Again, it’s not the end. Just the beginning of something else. So I’ll be seeing you all out at Archer’s, Soft Rock Karaoke, or at my place for dinner and drinks, because I couldn’t imagine living in Centerville without having you all in my life.

See you tomorrow when I come in to get my Venti Chai.

– Caleb

How to Watch (and Respond to) “Exodus: Gods and Kings

In Uncategorized on December 17, 2014 at 5:42 pm

The movie Exouds: Gods and Kings will soon attract all kinds of interest. For Jews and Christians, the story of God rescuing Israelite slaves from bondage is central to their theology. For Jews, it is the foundation story of their people. In the Christian tradition, the gospels do not fail to point out that much of Jesus story, both before and shortly after his birth, follow, quite markedly, an Exodus-motif. Jesus himself gave Pesach (Passover) a makeover in the Last Supper. The narrative even played a prominent role in the dismantling of American slavery. The point is: the story of Exodus has influenced individuals and communities in powerful ways throughout history. With great importance, comes heavy emotional investment.

No doubt, many will line up to watch Ridley Scott’s rendition of the Exodus story. Among these multitudes, some Christians will come to the fore with scathing criticism. Chief among these outcries, the complaint will arise that something was not “like it was in the book.” With all due respect to sacred status of Scripture, any film adaptation of a book will apply artistic interpretation. The HobbitGame of ThronesHarry Potter, and a host of other books adapted for the screen, failed to maintain absolute integrity of the original texts. If they had, they would have likely been rather boring. By definition, a film adaptation will change elements and present a unique interpretation of the narrative. This should be understood when watching any film based on pre-existing literature.

Along with the disdain for maintaining the absolute integrity of the Exodus story, others will protest that certain scenes are offensive or belittling of divine elements. Based on a little research, not having seen the film yet, God will be portrayed in one aspect as an impetuous, jealous child. The miracle of the dividing of the sea will be explained as a rare tsunami. For people of faith, the portrayal of their God and the miraculous deliverance of Israel are tantamount in the story. I guarantee your Facebook news feeds will soon be rife with protests saying, “Don’t see the movie! It doesn’t stick to the book! Ridley Scott doesn’t believe in miracles!” It is because of these anticipated postings that I am writing this piece. So I want to give some guidelines for watching the movie and talking about it after seeing it (whether in person or via social media).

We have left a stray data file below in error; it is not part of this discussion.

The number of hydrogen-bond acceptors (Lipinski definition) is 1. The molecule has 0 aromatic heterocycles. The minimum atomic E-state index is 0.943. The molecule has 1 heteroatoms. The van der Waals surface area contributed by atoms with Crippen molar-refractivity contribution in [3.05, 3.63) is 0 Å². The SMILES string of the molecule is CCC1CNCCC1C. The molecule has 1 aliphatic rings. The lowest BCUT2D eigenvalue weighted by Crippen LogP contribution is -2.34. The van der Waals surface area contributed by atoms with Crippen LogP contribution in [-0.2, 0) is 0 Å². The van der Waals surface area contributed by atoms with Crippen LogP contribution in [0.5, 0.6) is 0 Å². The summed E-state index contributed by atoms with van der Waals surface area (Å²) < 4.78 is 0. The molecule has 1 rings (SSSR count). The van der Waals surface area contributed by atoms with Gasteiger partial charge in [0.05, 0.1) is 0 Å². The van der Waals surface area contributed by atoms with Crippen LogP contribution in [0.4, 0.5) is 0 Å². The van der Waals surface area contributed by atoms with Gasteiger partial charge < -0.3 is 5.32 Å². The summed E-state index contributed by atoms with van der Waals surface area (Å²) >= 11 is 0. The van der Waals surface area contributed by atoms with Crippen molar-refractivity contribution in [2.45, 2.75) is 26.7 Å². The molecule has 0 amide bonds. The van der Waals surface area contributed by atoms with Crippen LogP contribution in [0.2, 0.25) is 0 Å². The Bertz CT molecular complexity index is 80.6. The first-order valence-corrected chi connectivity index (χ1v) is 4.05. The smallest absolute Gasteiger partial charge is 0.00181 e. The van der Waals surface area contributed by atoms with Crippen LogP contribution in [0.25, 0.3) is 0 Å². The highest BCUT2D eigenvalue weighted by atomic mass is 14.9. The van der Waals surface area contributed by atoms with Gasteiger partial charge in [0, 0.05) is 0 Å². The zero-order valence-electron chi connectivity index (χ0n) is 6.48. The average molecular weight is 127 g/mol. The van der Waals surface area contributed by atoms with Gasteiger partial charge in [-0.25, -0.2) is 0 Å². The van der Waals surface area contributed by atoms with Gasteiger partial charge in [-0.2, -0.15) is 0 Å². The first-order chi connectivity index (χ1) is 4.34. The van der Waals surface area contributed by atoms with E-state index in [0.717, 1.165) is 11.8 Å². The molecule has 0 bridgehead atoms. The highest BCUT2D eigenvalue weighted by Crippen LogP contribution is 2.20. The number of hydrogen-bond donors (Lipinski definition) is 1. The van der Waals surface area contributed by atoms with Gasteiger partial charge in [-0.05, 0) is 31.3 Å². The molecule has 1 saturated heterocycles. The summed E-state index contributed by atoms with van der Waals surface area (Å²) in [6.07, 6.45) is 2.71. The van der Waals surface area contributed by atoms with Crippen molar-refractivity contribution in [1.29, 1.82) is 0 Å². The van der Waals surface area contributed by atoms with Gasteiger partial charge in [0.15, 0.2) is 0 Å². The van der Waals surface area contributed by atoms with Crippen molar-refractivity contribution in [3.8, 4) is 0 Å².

1. Read the Exodus story. Many Christians are home-blind to elements within the story. We’ve all heard the children’s version of the story, but we don’t really get into the adult content. Don’t assume you fully understand or remember every aspect of the narrative. Study it. Ask questions. Discuss it in a communal setting. But, for heaven’s sake, don’t reduce the story to: Egypt is bad, God called Moses, God sent plagues, God killed Egyptians and rescued Israel through the Red Sea. There are all kinds of whacky and disturbing scenes within the text which don’t usually get featured in cool sermon series. For instance, did you know that God tried to kill Moses before he even went to Egypt (Exodus 4:24-26)? Have you ever thought it strange that the Israelites are told to remain indoors while the Angel of Death kills the firstborn at night (Exodus 12:22), and yet the account has Moses and Aaron going to Pharaoh Familiarity often breeds unfamiliarity. Go read the actual text before you criticize someone’s retelling of it.
  2. Watch and Discuss in Community. Don’t isolate yourself. Go see the movie with friends and family. Watch the movie with people who don’t share your beliefs. Put yourself in the shoes of someone who doesn’t uphold the theological content of the Bible. How would you feel about a God who kills babies (whether they are Egyptian or not is beside the point), destroys economies, and gets really, really angry sometimes? You may read the story a certain way because you have a certain set of beliefs and approaches going in; not everyone possesses that worldview. Create space for dialogue with those people in a non-judgmental, open atmosphere. It will be far more productive than social media polemics which alienate and shut down (productive) conversation.
  3. Guard Social Media. Do not post inflammatory statements — especially if you have not and will not seen the film! The number one thing people don’t like about Christianity are the Christians. If you have a criticism about the movie, articulate based on the text, research, and reflection. Do not just rant about how Hollywood hates God and doesn’t believe in miracles. A better way of addressing something you think was not representative of the biblical account is by asking open, non-threatening questions to open a dialogue. Better yet, turn off your computer and get a cup of coffee. Conversations of the religious and intellectual nature are always best had in person over a fine beverage and/or meal. Finally, hold your friends accountable in regard to disrespectful posts. Gently make them aware of what image they are casting for Christians in general when they update their status with ungracious words. Jesus has bad enough PR and doesn’t need people who claim to follow him making it worse over a movie.